All Quiet on the Western Front: NYCFC’s Last Four Matches

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Remember August? Man, August was great. Three wins and a draw. And then four straight games against the Western Conference, which in past years would be daunting. But this year? This year the Eastern Conference has four teams that have at least as many points as the West’s top side. So the future looked bright, didn’t it? I wish I had a dollar for every fan who thought we’d take at least as many points in September as we had in August.

But NYCFC’s last four matches didn’t quite pan out that way did they? A win, a loss and two draws. And that win looked like a draw until the 84th minute, didn’t it?

So what the heck happened?

All Quiet on the Western Front: NYCFC’s Last Four Matches

Pleased to meet you – what’s my name?

Did the fact that Patrick Vieira had 15 different players starting over the course of these four matches negatively impact the outcome? Setting aside for a moment why he had to fiddle with the lineups so much, did the fact that each line saw some element of change over the course of NYCFC’s last four matches have as much to do with getting a less satisfactory result from teams like Colorado and Houston? Sure, sure, they’re all professionals and they all train together – and they will tell you to your face that it doesn’t matter who’s on the pitch. But Alex Ring and Andrea Pirlo are fundamentally different kinds of players and players have to adjust to those differences – and sometimes that adjustment creates opportunities for opponents to steal points.

One is the loneliest number.

Three goals in NYCFC’s last four matches. In this side’s past FIVE matches they’ve failed to score more than one goal. These are the same guys who scored more goals than any other team in the league last season. This is the side that has last season’s MVP and this season’s potential golden boot winner. And they only manage to score four goals in five matches? Against Portland, who have given up 47? Against Colorado who are worst in the league and have given up 42? Against Houston who have given up 40?

Squirrel!

I swear, sometimes this team plays like it needs a healthy dose of Adderall. Against Portland, Pirlo gets knocked down and raises his hands to the ref (or the heavens, I wasn’t quite sure which) and so everyone stops… except, of course, Portland who go on to score. Against Houston, two players go down, referee Allan Chapman blows his whistle, and NYCFC argue the call. Meanwhile the Dynamo have restarted play and score. And against Colorado, NYCFC give up a goal in the 88th minute. Look in the dictionary under “Losing Focus” and you will see a picture of that goal.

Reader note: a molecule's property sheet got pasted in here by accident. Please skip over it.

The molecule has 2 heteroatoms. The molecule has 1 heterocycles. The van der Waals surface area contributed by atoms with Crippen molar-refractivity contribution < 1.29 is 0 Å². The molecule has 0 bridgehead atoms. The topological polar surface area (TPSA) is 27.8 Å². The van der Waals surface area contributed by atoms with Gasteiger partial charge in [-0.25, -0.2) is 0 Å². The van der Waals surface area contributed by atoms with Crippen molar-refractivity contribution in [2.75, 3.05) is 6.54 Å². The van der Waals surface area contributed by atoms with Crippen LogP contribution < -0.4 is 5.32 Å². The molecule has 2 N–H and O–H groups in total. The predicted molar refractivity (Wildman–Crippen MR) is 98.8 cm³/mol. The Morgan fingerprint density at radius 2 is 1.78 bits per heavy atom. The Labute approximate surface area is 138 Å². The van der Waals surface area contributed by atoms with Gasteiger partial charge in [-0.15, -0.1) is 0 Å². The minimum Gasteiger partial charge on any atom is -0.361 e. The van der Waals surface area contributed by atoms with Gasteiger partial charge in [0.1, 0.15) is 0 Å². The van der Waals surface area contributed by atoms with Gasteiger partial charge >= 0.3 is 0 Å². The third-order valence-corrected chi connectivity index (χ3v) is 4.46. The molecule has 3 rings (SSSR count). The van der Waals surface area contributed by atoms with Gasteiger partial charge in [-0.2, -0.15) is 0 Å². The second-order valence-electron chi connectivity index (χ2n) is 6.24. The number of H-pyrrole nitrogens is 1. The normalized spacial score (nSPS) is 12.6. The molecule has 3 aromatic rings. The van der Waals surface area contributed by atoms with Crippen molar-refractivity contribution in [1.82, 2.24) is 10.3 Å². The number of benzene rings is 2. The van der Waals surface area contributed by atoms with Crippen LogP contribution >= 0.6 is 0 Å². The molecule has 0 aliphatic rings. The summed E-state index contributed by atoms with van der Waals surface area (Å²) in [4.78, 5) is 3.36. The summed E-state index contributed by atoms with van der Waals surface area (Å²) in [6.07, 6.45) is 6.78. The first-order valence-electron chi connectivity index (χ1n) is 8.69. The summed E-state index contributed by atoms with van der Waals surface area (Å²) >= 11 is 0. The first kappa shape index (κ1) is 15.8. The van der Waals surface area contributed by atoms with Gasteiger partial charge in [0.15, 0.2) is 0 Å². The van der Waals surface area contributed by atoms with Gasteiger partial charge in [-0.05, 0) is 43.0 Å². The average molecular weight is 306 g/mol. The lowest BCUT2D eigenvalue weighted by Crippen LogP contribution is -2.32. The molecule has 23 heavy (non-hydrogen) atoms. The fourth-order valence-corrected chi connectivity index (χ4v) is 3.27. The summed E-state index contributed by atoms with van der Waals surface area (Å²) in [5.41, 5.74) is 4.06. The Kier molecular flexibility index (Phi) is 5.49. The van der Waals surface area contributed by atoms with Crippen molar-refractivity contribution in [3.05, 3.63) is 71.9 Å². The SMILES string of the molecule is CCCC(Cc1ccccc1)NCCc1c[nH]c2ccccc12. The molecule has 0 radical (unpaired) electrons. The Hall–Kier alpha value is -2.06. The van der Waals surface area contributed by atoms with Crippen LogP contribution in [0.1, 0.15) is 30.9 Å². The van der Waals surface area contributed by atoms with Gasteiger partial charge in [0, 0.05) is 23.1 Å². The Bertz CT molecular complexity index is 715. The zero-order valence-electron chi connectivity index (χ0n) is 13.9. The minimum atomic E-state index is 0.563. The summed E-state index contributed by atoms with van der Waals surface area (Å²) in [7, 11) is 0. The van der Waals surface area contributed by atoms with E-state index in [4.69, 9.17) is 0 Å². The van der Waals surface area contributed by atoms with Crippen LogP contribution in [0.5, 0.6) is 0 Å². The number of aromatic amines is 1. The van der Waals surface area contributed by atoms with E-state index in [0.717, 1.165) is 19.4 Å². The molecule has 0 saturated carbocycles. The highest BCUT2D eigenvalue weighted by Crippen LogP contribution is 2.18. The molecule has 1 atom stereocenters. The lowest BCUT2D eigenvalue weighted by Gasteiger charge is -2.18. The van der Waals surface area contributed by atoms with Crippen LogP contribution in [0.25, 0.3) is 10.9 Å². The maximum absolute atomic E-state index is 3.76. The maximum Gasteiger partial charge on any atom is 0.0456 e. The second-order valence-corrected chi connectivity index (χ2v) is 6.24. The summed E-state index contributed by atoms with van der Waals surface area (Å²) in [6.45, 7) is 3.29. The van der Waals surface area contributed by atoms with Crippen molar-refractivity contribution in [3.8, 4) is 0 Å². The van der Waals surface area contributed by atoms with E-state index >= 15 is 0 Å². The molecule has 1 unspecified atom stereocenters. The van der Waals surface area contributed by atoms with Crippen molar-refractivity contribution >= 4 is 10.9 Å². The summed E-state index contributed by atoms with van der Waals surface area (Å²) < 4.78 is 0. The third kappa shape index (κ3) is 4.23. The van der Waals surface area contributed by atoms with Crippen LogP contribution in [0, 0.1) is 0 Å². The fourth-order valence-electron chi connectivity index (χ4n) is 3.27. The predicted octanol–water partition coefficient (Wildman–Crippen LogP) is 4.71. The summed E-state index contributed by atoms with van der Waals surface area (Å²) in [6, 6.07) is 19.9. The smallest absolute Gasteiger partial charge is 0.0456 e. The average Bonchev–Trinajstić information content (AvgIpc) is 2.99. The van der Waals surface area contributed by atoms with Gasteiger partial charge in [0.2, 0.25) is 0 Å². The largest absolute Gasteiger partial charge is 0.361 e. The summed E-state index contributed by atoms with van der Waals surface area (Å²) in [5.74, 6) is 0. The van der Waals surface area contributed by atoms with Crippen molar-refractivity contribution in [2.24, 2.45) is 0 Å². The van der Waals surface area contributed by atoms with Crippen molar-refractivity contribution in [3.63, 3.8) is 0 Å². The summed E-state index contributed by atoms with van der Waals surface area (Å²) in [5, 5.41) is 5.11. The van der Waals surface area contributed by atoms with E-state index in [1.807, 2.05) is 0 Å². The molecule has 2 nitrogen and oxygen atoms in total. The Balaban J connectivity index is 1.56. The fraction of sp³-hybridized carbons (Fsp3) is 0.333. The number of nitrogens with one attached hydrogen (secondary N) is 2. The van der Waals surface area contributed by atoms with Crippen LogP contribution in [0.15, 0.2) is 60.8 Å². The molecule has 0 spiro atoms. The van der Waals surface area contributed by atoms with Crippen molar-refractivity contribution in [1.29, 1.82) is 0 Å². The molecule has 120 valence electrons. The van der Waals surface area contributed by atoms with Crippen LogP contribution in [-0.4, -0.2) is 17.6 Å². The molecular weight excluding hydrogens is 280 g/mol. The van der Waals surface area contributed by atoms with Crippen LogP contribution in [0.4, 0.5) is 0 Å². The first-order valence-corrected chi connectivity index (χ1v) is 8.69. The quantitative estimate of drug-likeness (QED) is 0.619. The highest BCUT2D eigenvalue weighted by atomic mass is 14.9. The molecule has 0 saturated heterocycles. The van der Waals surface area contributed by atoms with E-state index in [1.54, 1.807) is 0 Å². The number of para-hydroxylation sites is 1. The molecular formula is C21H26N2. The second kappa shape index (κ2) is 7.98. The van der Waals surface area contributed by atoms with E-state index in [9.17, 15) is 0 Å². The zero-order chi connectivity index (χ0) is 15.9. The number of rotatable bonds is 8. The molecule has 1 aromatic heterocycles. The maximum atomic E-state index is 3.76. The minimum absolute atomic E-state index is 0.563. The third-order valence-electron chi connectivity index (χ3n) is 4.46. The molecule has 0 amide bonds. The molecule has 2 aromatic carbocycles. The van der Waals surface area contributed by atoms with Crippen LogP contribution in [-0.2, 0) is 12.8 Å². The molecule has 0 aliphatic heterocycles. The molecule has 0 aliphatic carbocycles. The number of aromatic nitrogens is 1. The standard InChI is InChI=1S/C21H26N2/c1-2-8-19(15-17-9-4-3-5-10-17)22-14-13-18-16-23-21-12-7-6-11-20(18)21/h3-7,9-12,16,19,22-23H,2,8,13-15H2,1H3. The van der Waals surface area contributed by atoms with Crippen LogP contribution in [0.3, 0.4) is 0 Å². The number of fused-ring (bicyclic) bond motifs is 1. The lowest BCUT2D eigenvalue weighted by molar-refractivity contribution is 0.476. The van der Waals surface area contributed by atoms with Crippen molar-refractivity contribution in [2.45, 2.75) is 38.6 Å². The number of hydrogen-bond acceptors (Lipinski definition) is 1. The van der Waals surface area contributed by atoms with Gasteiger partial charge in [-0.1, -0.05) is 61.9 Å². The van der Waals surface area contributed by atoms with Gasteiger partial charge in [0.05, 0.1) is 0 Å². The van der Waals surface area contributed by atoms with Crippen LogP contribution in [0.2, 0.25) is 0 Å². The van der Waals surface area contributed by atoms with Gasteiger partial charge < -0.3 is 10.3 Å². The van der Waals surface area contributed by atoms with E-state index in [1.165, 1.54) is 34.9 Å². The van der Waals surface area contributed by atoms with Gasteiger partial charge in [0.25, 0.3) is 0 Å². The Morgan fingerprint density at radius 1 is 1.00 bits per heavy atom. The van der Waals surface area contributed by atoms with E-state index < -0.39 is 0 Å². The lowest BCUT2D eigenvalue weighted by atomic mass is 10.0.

That’s why in NYCFC’s last four matches they took only five points: inconsistent personnel, scoring drought and focus.

On the other hand

Look, no one likes to lose. But when you lose to an Eastern Conference rival, the pain is doubled. Because not only do you NOT get points, but someone you’re directly competing with for a playoff spot does. But dropping points to Western Conference sides – while annoying as hell – is less damaging. At worst, it’s a wasted opportunity to gain ground, not actually a self-inflicted wound that helps your enemy.

So if you were going to go through a stretch where you took only five points out of a possible 12, frankly, NYCFC’s last four matches was the time to do it. Great, Colorado gets a point – they’re still at the bottom of the league. Terrific, Houston gets a point; maybe they’ll make the playoffs. Imagine how much worse to have taken only five points in August, when NYCFC faced three conference rivals – including the Red Bulls twice.

And on the other other hand

Now let’s remind ourselves what the roster looked like over NYCFC’s last four matches. No Yangel Herrera. David Villa out for two and a half matches. Alex Ring out for three. Ethan White out for all of September. Rodney Wallace still working the rust off. And of course, still no Ronald Matarrita, Maxime Chanot or Miguel Camargo.

That’s a lot of quality players not in the starting XI. A lot of players who NYCFC really rely upon on every line.

In other words, it is entirely possible that Patrick Vieira looked at his injuries and then looked at this schedule – a schedule against Western Conference sides where the risk was somewhat mitigated – and said “if I can give some other players an opportunity, rest some of my key players, and still be in second place – I’ll take it.”

And what has happened over NYCFC’s last four matches? Villa, Hererra, Ring have all gotten some much needed rest. Harrison has dialed up his aggressiveness, as has Khiry Shelton. Tommy Mac has taken more of a leadership role on the pitch. Andrezj Sturna got his first MLS minutes, as did James Sands.

And NYCFC is still second in the East.

You want proof that this is what he was thinking? I don’t have it. Though I will point to Vieira’s consistent contention that Toronto was going to win the Supporter’s Shield as an indicator that he was viewing these games differently. That if he thought he couldn’t catch them that he should adopt a different goal. And maybe this was it.

Four down, four to go.

And now NYCFC head into their final four matches of the season. Last year, NYCFC went 3-1 in this stretch. In 2015, they went 1-3. This year, for the first time, the matches are all against Eastern Conference rivals, two of whom are likely to be in the playoffs and two of whom are fighting for a shot.

In other words, this is the perfect time to have a well-rested and comparatively healthy side.

Hmmm… maybe NYCFC’s last four matches weren’t so bad after all…

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